Another thing I like about SonicWalls is that you can go to the company's Web site and take a look at what the user interface is all about. More vendors should do this, and it is a good way to see what you buy beforehand. Another useful feature is its ability to send out e-mail alerts when under attack or when it encounters an unusual situation. You can also obtain periodic copies of its log files via e-mail.
One of the big advantages of the SonicWall is that you can establish a VPN connection with either IPsec or its own Windows-only software client. The instructions for doing so are more complex than the actual operations, which took about an hour once I understood what I had to do and got some help from the company's technical support. This means that anyone outside of the SonicWall's network can connect to computers inside, provided they get the security certificates configured properly.
Another drawback is the company's complex pricing scheme. Once you buy the box itself, there are a number of software upgrades. Antivirus software is extra, and VPN client licenses are also extra. Each of these options comes with its own manual, and there are also firmware updates to the manual that are separate files. Keeping on top of the documentation is therefore somewhat difficult. The Tele2 only supports five PCs: If you have a bigger network, you'll need to buy a different box, as it isn't upgradable.
Sonic makes a variety of Internet security access devices. The Tele2 is its entry-level product, but there are more capable and enterprise-level products as well. The company has an interactive product analyzer on its Web site that can help you choose the most appropriate match. But if you need protection for smaller-sized networks, this is the product to buy.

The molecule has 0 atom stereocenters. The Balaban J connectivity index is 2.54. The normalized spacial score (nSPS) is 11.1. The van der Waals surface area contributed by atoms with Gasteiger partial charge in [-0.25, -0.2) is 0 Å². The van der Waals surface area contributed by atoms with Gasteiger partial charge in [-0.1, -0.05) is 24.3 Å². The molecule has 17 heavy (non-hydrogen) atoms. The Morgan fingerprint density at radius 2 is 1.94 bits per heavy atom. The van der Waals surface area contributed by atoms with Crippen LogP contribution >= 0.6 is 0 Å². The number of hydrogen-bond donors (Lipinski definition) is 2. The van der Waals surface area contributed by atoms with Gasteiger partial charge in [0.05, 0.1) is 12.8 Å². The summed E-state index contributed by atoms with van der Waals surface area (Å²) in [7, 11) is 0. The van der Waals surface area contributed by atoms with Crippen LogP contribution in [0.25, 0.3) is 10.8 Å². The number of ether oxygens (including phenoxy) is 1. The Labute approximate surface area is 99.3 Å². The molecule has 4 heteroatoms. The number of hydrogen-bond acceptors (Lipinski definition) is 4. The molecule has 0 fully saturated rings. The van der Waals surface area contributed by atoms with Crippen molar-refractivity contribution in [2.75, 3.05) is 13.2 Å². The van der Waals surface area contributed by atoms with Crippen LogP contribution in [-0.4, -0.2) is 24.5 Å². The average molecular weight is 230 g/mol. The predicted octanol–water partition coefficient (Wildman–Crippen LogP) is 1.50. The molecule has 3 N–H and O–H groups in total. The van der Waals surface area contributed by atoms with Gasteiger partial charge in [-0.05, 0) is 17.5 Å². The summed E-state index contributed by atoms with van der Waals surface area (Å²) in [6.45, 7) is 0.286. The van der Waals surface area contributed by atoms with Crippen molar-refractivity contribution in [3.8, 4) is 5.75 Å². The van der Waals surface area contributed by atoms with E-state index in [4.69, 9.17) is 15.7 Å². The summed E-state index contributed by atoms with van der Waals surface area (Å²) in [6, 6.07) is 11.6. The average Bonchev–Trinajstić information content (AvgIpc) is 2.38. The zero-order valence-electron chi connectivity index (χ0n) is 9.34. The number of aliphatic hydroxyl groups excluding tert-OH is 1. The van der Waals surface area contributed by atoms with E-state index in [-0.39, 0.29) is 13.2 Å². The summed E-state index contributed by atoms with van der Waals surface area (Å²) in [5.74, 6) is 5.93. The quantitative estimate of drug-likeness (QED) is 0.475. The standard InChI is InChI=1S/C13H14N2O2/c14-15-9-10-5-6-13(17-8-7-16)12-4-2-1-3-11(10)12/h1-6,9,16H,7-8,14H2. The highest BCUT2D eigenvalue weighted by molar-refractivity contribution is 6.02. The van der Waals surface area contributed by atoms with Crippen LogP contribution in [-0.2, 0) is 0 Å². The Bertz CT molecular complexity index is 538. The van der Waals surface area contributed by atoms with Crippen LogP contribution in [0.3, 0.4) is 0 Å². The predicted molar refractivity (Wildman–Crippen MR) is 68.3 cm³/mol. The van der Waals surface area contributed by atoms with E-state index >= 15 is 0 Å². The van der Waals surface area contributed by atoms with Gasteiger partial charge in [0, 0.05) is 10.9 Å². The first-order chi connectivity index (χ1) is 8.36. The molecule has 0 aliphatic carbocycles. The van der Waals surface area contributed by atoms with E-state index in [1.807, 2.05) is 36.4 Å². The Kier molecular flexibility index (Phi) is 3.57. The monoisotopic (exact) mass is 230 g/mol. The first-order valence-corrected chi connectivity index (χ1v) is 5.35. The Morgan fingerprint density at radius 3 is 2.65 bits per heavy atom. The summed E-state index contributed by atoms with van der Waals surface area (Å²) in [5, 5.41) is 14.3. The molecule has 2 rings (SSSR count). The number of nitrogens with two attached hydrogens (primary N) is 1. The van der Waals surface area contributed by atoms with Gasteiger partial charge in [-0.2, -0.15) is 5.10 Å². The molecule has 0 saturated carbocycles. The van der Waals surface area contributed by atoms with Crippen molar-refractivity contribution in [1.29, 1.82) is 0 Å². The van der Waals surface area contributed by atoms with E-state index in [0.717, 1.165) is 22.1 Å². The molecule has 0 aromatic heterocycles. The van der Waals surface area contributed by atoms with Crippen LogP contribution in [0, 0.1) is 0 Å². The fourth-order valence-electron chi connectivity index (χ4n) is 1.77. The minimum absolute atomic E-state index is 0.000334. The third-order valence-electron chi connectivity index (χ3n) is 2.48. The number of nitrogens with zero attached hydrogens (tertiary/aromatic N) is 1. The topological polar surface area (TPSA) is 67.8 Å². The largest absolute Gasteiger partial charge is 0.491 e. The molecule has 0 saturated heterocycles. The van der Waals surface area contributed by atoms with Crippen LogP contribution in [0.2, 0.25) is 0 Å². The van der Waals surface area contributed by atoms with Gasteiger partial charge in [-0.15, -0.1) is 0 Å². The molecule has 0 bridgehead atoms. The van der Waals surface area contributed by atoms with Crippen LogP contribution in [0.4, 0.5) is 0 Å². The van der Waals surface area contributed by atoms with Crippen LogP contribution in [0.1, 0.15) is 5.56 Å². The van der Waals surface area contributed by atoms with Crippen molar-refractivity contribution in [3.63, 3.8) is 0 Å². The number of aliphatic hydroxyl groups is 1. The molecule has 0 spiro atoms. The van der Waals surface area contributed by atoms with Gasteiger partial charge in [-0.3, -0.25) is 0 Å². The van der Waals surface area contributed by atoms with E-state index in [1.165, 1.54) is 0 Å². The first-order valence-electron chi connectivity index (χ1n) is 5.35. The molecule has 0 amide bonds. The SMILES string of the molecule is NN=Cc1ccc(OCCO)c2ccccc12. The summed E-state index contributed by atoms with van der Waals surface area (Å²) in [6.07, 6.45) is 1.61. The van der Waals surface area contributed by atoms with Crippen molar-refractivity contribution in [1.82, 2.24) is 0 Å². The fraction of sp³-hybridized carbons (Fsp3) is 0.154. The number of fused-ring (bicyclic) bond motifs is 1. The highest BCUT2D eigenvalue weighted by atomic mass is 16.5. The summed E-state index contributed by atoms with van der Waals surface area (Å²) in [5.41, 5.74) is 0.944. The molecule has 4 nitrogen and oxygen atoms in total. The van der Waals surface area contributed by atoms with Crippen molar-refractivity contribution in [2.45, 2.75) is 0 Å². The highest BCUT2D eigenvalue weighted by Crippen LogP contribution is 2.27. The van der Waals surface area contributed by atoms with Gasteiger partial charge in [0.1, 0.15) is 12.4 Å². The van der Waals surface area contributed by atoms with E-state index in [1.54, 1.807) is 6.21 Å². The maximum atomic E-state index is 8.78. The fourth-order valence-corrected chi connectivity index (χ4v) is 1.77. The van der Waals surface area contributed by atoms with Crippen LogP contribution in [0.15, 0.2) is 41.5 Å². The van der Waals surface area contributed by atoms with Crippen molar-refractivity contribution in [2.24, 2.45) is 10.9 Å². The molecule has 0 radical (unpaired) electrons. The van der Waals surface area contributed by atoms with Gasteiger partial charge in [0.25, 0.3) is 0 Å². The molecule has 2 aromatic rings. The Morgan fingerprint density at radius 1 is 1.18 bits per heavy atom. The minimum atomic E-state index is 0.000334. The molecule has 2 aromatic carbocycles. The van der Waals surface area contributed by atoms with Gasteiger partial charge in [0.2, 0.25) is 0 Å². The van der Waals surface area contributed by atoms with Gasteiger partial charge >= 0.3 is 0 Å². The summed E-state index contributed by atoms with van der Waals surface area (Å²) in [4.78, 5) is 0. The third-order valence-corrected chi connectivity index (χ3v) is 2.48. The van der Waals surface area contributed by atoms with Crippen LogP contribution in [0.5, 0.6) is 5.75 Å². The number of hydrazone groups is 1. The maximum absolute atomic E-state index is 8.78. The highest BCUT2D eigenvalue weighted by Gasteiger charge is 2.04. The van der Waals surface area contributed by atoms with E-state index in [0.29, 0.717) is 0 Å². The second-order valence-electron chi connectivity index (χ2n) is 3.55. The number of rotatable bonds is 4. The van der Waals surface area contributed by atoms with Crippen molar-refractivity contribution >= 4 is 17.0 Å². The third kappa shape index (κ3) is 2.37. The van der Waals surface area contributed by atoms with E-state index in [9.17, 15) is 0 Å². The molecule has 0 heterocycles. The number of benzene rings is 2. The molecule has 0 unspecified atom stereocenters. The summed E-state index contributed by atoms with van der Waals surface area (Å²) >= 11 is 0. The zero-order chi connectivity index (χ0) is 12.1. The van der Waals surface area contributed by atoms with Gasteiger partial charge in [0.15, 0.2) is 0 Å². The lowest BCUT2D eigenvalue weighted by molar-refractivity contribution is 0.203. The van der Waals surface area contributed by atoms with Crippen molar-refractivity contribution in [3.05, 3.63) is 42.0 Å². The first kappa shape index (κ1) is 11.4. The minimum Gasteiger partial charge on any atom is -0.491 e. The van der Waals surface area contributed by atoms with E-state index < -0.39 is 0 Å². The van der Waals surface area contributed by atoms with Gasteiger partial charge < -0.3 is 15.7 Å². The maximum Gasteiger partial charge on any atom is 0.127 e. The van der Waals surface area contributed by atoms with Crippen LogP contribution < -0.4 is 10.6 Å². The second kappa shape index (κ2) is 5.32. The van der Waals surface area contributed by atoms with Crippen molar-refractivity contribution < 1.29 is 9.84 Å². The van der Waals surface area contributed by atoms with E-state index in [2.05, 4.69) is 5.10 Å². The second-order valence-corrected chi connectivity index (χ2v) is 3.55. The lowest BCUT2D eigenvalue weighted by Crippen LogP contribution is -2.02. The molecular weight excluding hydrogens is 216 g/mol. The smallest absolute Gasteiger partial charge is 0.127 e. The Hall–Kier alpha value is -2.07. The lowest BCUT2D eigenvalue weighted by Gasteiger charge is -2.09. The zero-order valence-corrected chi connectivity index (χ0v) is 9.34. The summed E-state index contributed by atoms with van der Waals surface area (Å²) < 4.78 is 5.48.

**** = Very cool, very useful.
*** = Hey, not bad. One notch below very cool.
** = A tad shaky to install and use but has some value.
* = Don't waste your time. Minimal real value.
About the author
David Strom is president of his own consulting firm in Port Washington, NY. He has tested hundreds of computer products over the past two decades working as a computer journalist, consultant and corporate IT manager. Since 1995 he has written a weekly series of essays on Web technologies and marketing called Web Informant. You can send him e-mail at email@example.com.
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Firewalls: A complete guide
Author: Marcus Goncalves
Cover Type: Soft Cover
Published: Nov. 1999
This book contains all the information a network administrator needs to know about choosing, administering and deploying a firewall. The resource sections cover major firewall technologies and brands, their advantages and disadvantages, what to watch for, what to avoid, as well as what to look for in a firewall product. In addition to covering the major firewall products on the market, and the latest security threats and countermeasures, there is complete information on Virtual Private Networks; the latest encryption technologies; and the "cyberwall" for new Web-based firewalls.